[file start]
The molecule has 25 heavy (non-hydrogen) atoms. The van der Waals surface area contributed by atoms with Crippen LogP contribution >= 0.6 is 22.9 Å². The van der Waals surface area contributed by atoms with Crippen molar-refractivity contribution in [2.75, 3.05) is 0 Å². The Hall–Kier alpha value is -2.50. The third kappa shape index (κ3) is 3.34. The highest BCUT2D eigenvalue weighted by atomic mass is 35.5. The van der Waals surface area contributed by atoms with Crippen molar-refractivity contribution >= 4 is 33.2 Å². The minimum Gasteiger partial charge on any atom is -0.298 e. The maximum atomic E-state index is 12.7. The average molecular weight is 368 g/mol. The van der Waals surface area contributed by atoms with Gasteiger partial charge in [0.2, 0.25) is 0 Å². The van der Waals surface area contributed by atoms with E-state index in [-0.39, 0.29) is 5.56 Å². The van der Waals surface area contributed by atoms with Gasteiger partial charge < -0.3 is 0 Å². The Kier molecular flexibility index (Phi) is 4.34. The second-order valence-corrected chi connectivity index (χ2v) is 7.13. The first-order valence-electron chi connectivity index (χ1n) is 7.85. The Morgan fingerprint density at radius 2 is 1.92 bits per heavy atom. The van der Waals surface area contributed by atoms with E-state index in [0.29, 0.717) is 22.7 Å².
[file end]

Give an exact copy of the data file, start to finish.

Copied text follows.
The molecule has 25 heavy (non-hydrogen) atoms. The van der Waals surface area contributed by atoms with Crippen LogP contribution >= 0.6 is 22.9 Å². The van der Waals surface area contributed by atoms with Crippen molar-refractivity contribution in [2.75, 3.05) is 0 Å². The Hall–Kier alpha value is -2.50. The third kappa shape index (κ3) is 3.34. The highest BCUT2D eigenvalue weighted by atomic mass is 35.5. The van der Waals surface area contributed by atoms with Crippen molar-refractivity contribution >= 4 is 33.2 Å². The minimum Gasteiger partial charge on any atom is -0.298 e. The maximum atomic E-state index is 12.7. The average molecular weight is 368 g/mol. The van der Waals surface area contributed by atoms with Gasteiger partial charge in [0.2, 0.25) is 0 Å². The van der Waals surface area contributed by atoms with E-state index in [-0.39, 0.29) is 5.56 Å². The van der Waals surface area contributed by atoms with Gasteiger partial charge < -0.3 is 0 Å². The Kier molecular flexibility index (Phi) is 4.34. The second-order valence-corrected chi connectivity index (χ2v) is 7.13. The first-order valence-electron chi connectivity index (χ1n) is 7.85. The Morgan fingerprint density at radius 2 is 1.92 bits per heavy atom. The van der Waals surface area contributed by atoms with E-state index in [0.29, 0.717) is 22.7 Å².